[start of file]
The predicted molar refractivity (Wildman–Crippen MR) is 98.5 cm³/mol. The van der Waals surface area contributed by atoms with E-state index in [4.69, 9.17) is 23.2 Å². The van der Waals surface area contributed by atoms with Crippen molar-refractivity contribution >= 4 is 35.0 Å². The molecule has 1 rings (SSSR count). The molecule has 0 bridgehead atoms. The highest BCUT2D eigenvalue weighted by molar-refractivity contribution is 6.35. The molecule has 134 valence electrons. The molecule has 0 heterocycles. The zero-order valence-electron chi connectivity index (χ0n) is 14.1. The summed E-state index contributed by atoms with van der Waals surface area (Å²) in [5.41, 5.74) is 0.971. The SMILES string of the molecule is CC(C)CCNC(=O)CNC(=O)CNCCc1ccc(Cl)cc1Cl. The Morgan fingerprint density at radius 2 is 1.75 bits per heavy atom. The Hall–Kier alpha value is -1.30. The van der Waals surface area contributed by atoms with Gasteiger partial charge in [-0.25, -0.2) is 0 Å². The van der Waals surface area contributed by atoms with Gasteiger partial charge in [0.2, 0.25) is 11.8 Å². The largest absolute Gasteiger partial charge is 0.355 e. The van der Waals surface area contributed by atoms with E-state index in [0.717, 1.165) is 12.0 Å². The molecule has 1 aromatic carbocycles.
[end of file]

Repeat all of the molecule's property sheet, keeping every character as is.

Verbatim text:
The predicted molar refractivity (Wildman–Crippen MR) is 98.5 cm³/mol. The van der Waals surface area contributed by atoms with E-state index in [4.69, 9.17) is 23.2 Å². The van der Waals surface area contributed by atoms with Crippen molar-refractivity contribution >= 4 is 35.0 Å². The molecule has 1 rings (SSSR count). The molecule has 0 bridgehead atoms. The highest BCUT2D eigenvalue weighted by molar-refractivity contribution is 6.35. The molecule has 134 valence electrons. The molecule has 0 heterocycles. The zero-order valence-electron chi connectivity index (χ0n) is 14.1. The summed E-state index contributed by atoms with van der Waals surface area (Å²) in [5.41, 5.74) is 0.971. The SMILES string of the molecule is CC(C)CCNC(=O)CNC(=O)CNCCc1ccc(Cl)cc1Cl. The Morgan fingerprint density at radius 2 is 1.75 bits per heavy atom. The Hall–Kier alpha value is -1.30. The van der Waals surface area contributed by atoms with Gasteiger partial charge in [-0.25, -0.2) is 0 Å². The van der Waals surface area contributed by atoms with Gasteiger partial charge in [0.2, 0.25) is 11.8 Å². The largest absolute Gasteiger partial charge is 0.355 e. The van der Waals surface area contributed by atoms with E-state index in [0.717, 1.165) is 12.0 Å². The molecule has 1 aromatic carbocycles.